If you were lucky enough to have insurance, each plan had provider lists. On it, you had the doctors and services that your insurance would pay for. You could see people outside your network, but you were out the entire cost. If you needed a specialist, and none of the local specialists were “in network,” you would be forced to travel to see their specialist.
You and Your Doctor were never in control.
I love hearing Hannity, Limbaugh, and all the others talk about the control you lost or lose under such plans as Medicare for all or a socialized plan. Insurance companies were and still are notorious for deciding what medicines and procedures they will pay for.
As a diabetic, I have been moved from one insulin to another for no other reason than my insurance company no longer covered it. Not for any reason other than they wanted a cheaper prescription. I could see a move from name brand to a generic, but all the modern insulins are name brand. While I was fighting a foot infection, my doctor wanted to try a procedure that would work for my health but was denied by insurance. We needed to go through two more lengthy hospitalizations before they would approve the cheaper original procedure.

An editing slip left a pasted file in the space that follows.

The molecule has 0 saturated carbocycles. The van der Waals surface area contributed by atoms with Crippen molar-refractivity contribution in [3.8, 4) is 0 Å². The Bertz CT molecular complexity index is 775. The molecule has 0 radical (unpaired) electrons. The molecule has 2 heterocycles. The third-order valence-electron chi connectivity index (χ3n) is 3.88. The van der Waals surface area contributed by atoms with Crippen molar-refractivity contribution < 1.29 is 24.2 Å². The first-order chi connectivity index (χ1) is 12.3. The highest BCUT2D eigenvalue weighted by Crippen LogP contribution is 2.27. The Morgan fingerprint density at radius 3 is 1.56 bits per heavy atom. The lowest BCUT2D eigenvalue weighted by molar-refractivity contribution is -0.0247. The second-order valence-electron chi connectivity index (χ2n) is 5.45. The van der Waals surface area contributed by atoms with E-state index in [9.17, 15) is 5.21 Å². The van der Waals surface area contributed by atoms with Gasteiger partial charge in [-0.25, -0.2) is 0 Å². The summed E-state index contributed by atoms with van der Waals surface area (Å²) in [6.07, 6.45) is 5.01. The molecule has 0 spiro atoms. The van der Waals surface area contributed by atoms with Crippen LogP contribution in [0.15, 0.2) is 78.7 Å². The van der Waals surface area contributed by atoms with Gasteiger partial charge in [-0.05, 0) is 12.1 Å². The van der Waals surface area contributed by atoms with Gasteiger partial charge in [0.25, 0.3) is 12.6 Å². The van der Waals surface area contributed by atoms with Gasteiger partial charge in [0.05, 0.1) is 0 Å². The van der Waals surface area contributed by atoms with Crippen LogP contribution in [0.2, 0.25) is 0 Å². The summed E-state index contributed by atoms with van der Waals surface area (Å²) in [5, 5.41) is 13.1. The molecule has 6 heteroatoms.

Any procedure you have is not decided by medical need from your doctor, but ultimately by whether your insurance company will pay for it.
Let us be completely honest about the case of Alfie Evans, it was socialized medicine that kept him alive as long as he was. If the Evans lived in the US, they would have been racked with a mountain of medical debt. Their insurance would have stopped coverage quite a while ago (if they could even afford it), and treatment stopped. They would have been a young family forced to try and keep their infant alive on a GoFund Me Account.
Competition is best.
I am not going to argue that. competition does spring innovation. However, I do not see how that could mean opposition to Medicare for all, opposition for the ACA, or support for the pre-ACA system. To begin with, insurance is not the performance of medical services. It is not the wellness system or healthcare system that makes you well.